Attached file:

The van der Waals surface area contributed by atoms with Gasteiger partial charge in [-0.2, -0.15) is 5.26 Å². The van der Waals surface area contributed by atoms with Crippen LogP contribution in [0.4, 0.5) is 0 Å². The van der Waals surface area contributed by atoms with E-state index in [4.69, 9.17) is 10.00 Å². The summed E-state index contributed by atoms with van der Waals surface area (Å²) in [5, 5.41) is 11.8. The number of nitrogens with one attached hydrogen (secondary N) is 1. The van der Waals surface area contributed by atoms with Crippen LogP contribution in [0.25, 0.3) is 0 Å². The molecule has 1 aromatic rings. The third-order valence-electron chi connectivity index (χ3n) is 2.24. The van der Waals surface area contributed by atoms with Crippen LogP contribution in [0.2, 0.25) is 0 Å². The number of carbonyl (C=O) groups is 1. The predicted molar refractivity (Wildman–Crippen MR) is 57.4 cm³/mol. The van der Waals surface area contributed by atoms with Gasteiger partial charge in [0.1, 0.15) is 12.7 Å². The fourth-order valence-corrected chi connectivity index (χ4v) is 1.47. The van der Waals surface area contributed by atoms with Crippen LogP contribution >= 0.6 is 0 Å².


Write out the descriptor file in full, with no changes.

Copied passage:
The van der Waals surface area contributed by atoms with Gasteiger partial charge in [-0.2, -0.15) is 5.26 Å². The van der Waals surface area contributed by atoms with Crippen LogP contribution in [0.4, 0.5) is 0 Å². The van der Waals surface area contributed by atoms with E-state index in [4.69, 9.17) is 10.00 Å². The summed E-state index contributed by atoms with van der Waals surface area (Å²) in [5, 5.41) is 11.8. The number of nitrogens with one attached hydrogen (secondary N) is 1. The van der Waals surface area contributed by atoms with Crippen LogP contribution in [0.25, 0.3) is 0 Å². The molecule has 1 aromatic rings. The third-order valence-electron chi connectivity index (χ3n) is 2.24. The van der Waals surface area contributed by atoms with Crippen LogP contribution in [0.2, 0.25) is 0 Å². The number of carbonyl (C=O) groups is 1. The predicted molar refractivity (Wildman–Crippen MR) is 57.4 cm³/mol. The van der Waals surface area contributed by atoms with Gasteiger partial charge in [0.1, 0.15) is 12.7 Å². The fourth-order valence-corrected chi connectivity index (χ4v) is 1.47. The van der Waals surface area contributed by atoms with Crippen LogP contribution >= 0.6 is 0 Å².